Basel Committee looks into simplifying regulation

The Basel Committee on Banking Supervision is looking to allay concerns that the Basel III framework is too complex, and it is examining the comparability of capital adequacy ratios across banks and jurisdictions.

  • By Will Caiger-Smith
  • 08 Jul 2013
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In a discussion paper published on Monday, the Committee said it was committed to Basel III reforms but wanted to gather feedback from market participants on how it could simplify the framework. 

Basel III’s focus on risk sensitivity and the specific circumstances of different institutions has led to increasing complexity in regulation — which “entails a number of potentially adverse consequences”.

Simplifying Basel III where possible and improving the comparability of capital ratios between institutions — for example by stopping banks from using their own internal models to calculate risk-weighted assets — is important to ensure the regulatory framework is fit for purpose, said the Committee.

Explicitly recognising simplicity as an additional objective in the Basel capital adequacy framework could help achieve this goal. 

Enhancing disclosure standards for banks and using additional metrics to measure solvency — rather than just relying on RWA-based capital ratios — would make it easier to truly compare different institutions,

The multidimensional risks and diverse instruments banks are exposed to makes it difficult to simplify the framework, however. So do differing interpretations of certain terms, which could lead to additional criteria being published in certain areas, it said.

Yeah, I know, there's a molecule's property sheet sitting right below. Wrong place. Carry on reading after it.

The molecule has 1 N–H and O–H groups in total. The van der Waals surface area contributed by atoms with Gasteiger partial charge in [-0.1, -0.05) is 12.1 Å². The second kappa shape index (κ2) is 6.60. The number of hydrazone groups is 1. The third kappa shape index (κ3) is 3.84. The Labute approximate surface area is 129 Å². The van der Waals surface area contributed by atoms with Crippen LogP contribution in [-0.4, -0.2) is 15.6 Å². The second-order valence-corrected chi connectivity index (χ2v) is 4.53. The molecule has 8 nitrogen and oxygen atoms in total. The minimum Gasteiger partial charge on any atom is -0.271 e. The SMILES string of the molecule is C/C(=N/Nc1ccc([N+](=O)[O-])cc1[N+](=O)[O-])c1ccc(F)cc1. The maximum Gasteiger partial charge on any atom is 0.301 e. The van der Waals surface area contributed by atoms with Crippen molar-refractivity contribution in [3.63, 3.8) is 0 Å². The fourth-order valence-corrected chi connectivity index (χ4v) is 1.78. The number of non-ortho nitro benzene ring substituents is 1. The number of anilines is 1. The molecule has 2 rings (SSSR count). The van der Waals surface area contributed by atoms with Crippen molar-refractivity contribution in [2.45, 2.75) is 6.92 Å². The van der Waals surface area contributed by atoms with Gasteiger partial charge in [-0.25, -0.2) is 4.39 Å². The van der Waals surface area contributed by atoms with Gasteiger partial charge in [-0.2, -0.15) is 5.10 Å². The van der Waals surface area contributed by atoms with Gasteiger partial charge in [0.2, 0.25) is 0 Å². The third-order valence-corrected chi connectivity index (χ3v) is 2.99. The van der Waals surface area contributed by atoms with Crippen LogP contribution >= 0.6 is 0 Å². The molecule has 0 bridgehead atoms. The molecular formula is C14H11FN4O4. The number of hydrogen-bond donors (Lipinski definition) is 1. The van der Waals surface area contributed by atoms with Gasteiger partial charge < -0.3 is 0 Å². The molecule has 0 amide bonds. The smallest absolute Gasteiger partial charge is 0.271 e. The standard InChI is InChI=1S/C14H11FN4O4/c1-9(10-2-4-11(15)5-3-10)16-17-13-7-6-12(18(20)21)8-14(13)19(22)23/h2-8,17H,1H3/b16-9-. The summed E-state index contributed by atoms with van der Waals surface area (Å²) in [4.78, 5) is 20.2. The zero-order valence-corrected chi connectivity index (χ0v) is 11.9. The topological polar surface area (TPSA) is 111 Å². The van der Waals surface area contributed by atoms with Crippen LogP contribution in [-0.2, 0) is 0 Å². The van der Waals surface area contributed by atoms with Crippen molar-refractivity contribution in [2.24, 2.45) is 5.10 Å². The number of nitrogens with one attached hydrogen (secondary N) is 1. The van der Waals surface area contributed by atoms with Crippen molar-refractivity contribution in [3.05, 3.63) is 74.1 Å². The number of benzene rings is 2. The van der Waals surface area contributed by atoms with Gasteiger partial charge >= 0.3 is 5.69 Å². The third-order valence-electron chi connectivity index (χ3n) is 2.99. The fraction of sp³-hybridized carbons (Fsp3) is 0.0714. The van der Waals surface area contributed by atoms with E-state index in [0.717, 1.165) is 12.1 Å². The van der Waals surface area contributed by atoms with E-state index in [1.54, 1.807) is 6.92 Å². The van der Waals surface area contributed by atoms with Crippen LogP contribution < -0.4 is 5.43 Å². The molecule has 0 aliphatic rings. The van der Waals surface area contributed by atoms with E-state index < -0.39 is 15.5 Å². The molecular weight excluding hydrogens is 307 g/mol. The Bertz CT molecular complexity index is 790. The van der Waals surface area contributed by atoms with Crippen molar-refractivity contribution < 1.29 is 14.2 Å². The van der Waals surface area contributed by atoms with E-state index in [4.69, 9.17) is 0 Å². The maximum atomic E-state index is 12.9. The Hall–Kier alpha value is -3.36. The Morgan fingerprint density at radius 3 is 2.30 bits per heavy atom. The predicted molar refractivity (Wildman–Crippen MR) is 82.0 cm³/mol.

Banks should provide a range of options to measure capital requirements, which also makes simplicity challenging, said the Committee.

The use of risk models and the “possibility that indicators may lose their predictive power when relied on for regulatory purposes” also makes it difficult to find a common ground between simple regulation and a framework which takes into account the multidimensional nature of risk in complex banking organisations, the paper said.

Feedback on the discussion paper must be submitted by Friday October 11 this year. 

  • By Will Caiger-Smith
  • 08 Jul 2013

Bookrunners of Global Covered Bonds

Rank Lead Manager Amount $m No of issues Share %
  • Last updated
  • 16 May 2017
1 HSBC 5,680.75 25 5.91%
2 Commerzbank Group 5,001.67 29 5.20%
3 UniCredit 4,986.06 37 5.19%
4 Credit Agricole CIB 4,573.35 20 4.76%
5 BNP Paribas 4,463.32 18 4.64%

Bookrunners of Global FIG

Rank Lead Manager Amount $m No of issues Share %
  • Last updated
  • 22 May 2017
1 Morgan Stanley 139,173.11 554 6.60%
2 JPMorgan 135,505.56 612 6.43%
3 Citi 127,910.15 757 6.07%
4 Goldman Sachs 125,520.43 675 5.95%
5 Bank of America Merrill Lynch 119,876.60 536 5.69%

Bookrunners of Dollar Denominated FIG

Rank Lead Manager Amount $m No of issues Share %
  • Last updated
  • 25 Apr 2017
1 JPMorgan 104,210.95 417 10.23%
2 Citi 99,111.89 557 9.73%
3 Bank of America Merrill Lynch 94,929.57 429 9.32%
4 Morgan Stanley 89,025.14 390 8.74%
5 Goldman Sachs 85,770.72 496 8.42%

Bookrunners of Euro Denominated Covered Bond Above €500m

Rank Lead Manager Amount $m No of issues Share %
  • Last updated
  • 09 May 2017
1 SG Corporate & Investment Banking 3,864.50 15 8.19%
2 LBBW 3,506.91 13 7.43%
3 Credit Agricole CIB 3,308.89 13 7.01%
4 BNP Paribas 2,845.56 10 6.03%
5 Commerzbank Group 2,832.12 11 6.00%

Global FIG Revenue

Rank Lead Manager Amount $m No of issues Share %
  • Last updated
  • 02 May 2016
1 Morgan Stanley 365.83 497 7.62%
2 JPMorgan 332.66 618 6.92%
3 Bank of America Merrill Lynch 299.89 590 6.24%
4 Goldman Sachs 276.71 375 5.76%
5 Citi 264.54 592 5.51%

Bookrunners of European Subordinated FIG

Rank Lead Manager Amount €m No of issues Share %
  • Last updated
  • 23 May 2017
1 HSBC 5,378.40 21 6.13%
2 Barclays 4,839.18 14 5.52%
3 Credit Suisse 3,558.82 15 4.06%
4 BNP Paribas 3,205.75 15 3.65%
5 Goldman Sachs 2,788.75 18 3.18%